Two broad factors shape the argument. The first is the vaccination program due to start next month, which forces a new assessment of what success looks like in this pandemic. The commonwealth chief medical officer, Paul Kelly, says test results show the AstraZeneca and Pfizer vaccines prevent serious illness and death. Nobody is sure, yet, about how much they prevent transmission or how long they last. On savings lives, however, the results are good.
This addresses one of the biggest fears of last year: that intensive care units would be overrun. A successful vaccine program keeps people out of hospital even if they catch the virus. Provided, of course, it works against new variants of the virus.
The main measure of the pandemic today, infection case numbers, could become less frightening. There may even be a tolerance for higher case numbers if Australians are confident a positive test will not lead to a ventilator machine.
If health policies keep people out of ICUs, will Australians accept a more open economy? Even, perhaps, an open border?
Australia is making progress on this even before the vaccinations start. The country had 6356 active cases at the end of July, with 330 people in hospital and 40 of those in intensive care. On Wednesday it had only 195 active cases, with 36 in hospital and one in intensive care. Despite the legitimate anxiety about the summer breakout, the numbers are falling.
Australia’s performance is astonishingly good when 2 million people have died worldwide and Californian hospitals have been running out of oxygen. Nobody in Australia was on a ventilator in the latest national figures.
The second factor is the weakness of the economy despite recent good news. Unemployment has dropped to 6.6 per cent and Deloitte Access Economics forecasts growth of 4.4 per cent this year, with a big rebound for Victoria. Even so, big industries have been smashed – not least tourism, hospitality and international education.
How long can this last? The debate has barely begun on whether these industries can survive tight border controls for a second year.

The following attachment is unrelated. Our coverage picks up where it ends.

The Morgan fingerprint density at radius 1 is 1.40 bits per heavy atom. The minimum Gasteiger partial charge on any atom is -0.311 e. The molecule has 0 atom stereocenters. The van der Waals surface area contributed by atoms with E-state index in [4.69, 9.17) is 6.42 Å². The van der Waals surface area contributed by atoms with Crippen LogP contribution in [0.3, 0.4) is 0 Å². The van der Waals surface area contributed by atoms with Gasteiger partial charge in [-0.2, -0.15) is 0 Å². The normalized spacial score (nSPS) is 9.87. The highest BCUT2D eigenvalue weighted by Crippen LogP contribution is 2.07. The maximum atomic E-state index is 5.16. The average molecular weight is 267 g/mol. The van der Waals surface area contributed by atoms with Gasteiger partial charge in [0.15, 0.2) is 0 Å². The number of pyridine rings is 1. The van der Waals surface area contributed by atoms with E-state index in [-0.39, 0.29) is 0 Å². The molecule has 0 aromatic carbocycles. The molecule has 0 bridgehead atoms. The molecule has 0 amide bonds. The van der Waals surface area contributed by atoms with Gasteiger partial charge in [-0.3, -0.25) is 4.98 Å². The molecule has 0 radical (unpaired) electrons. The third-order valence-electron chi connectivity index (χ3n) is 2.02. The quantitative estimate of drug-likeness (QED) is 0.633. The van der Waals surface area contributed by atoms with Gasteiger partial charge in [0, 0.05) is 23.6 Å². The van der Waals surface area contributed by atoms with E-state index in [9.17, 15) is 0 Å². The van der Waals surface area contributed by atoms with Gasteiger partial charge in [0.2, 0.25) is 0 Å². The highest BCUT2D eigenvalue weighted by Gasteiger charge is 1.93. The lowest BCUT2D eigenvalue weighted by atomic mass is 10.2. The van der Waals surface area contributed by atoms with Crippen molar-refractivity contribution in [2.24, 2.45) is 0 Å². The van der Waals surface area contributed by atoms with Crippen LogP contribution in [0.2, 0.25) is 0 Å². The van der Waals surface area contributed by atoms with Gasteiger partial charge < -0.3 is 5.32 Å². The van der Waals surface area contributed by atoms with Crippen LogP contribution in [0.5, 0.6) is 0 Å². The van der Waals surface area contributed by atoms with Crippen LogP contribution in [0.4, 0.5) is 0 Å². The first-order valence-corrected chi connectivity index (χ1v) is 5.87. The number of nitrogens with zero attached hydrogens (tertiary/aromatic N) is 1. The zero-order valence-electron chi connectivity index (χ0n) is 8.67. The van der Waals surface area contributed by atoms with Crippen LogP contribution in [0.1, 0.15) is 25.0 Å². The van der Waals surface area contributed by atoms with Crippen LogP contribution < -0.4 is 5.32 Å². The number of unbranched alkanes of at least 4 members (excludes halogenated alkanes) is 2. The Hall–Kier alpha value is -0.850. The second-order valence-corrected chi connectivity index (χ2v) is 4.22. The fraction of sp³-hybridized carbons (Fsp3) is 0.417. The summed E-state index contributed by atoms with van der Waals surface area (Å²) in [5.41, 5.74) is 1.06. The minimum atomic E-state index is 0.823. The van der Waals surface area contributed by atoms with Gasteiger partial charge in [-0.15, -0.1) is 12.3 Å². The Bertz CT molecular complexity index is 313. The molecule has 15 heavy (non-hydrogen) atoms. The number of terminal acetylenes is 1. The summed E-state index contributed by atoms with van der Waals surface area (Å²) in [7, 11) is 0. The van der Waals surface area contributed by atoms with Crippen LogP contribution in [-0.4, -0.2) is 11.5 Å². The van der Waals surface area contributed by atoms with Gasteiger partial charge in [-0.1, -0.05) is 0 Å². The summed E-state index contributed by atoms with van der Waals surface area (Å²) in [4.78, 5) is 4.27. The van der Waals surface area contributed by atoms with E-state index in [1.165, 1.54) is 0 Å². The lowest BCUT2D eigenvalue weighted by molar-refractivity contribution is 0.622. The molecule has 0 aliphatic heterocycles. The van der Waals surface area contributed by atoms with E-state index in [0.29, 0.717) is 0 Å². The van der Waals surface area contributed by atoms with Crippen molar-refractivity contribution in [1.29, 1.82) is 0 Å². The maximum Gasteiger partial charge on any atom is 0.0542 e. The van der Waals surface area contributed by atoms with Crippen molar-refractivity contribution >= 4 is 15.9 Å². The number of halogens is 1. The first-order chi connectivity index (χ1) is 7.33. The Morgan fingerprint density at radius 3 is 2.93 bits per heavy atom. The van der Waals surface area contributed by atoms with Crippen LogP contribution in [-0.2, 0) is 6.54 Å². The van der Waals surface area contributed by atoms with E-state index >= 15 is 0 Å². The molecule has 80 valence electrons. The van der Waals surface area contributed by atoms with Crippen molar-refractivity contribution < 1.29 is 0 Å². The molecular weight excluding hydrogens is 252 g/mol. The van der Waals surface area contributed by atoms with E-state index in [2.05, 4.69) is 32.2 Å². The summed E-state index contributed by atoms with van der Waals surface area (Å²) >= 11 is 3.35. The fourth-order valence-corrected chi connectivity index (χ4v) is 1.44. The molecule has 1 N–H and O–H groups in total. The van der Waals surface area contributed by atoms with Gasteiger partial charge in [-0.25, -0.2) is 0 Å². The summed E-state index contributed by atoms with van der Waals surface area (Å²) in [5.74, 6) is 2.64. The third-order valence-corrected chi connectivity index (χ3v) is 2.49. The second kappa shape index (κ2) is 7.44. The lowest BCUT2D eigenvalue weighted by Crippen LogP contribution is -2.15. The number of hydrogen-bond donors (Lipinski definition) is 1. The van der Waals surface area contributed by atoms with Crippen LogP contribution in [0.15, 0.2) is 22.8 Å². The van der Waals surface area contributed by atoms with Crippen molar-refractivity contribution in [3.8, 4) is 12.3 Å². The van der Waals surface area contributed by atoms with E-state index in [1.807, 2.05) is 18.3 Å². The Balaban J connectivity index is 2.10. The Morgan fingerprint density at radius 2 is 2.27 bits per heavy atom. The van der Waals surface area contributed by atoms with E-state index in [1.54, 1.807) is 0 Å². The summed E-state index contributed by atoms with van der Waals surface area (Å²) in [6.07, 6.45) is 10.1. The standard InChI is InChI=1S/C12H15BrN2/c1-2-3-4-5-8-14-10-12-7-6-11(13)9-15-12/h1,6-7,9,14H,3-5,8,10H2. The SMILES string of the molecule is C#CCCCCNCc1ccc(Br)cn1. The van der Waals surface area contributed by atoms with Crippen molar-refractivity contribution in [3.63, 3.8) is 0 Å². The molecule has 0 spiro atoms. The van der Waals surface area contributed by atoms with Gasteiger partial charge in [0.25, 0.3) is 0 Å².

Morrison’s approach is cautious. Insiders say the first, second and third priorities are to bring back Australians stuck overseas. But the reality is that states can find room for others: Victoria did so with tennis players, and South Australia did it with a small number of seasonal farm workers.
On education, for instance, there seems to be no political will to help a big part of the economy. State and territory leaders blame Canberra for not doing enough, but some of those leaders keep shifting position.
Victorian Premier Daniel Andrews talked up the prospects for international students last week and went cool on the idea this week. Now he talks of a policy in the weeks ahead. His NSW counterpart, Gladys Berejiklian, was optimistic before Christmas but is now cautious given the state’s virus clusters.
The latest figures show there are about 351,000 international visa holders at universities and that 39 per cent are now studying outside Australia. Chinese students have been hit hardest: of 168,000 students, 59 per cent are now outside Australia and presumably studying online.
The second biggest group, from India, has 90,500 university students but only 14 per cent are outside Australia. The next countries are Nepal, Vietnam, Malaysia, Brazil, Colombia, the Philippines, Indonesia and South Korea.
There are 542,000 student visa holders when schools and TAFEs are included, with 30 per cent outside Australia. But these numbers, from the Department of Home Affairs on January 10, are about the past. They do not show how grim things could be when lectures resume next month.
How many will sign up to pay significant fees for online courses an ocean away? They could fly to Canada instead.
This is about more than money. Australia collected cash from overseas students and their families in the good times, but now slams the door. Judging from the bitterness among Indian and other students on social media, the risk to Australia is real.
One industry source puts it this way: if Australia wants friends in the region while relations with China deteriorate, it needs to act. Even a small intake, using university accommodation for quarantine, would show a willingness to fix the problem.
Whether the industry is education, hospitality or tourism, few people will take a public stand on opening the economy when that means being branded as cavalier about health. Yet jobs are being lost by government edict, especially through the international border bans, which means political leaders have a responsibility to help with the cost.
Morrison talked on Thursday about offering some “proportionate support” to tourism. Other industries are putting their hands up, too.
Murphy added a caveat to his forecast this week because he said the virus can change so quickly. “I remember saying this to the Prime Minister: ‘I don’t want to predict more than two or three months ahead’,” he said.
It is good advice. Things will change. The border bans can be assessed again when more is known about the vaccines. Sooner or later, though, the door has to open.
David Crowe is chief political correspondent for The Age and The Sydney Morning Herald.
David Crowe is chief political correspondent for The Sydney Morning Herald and The Age.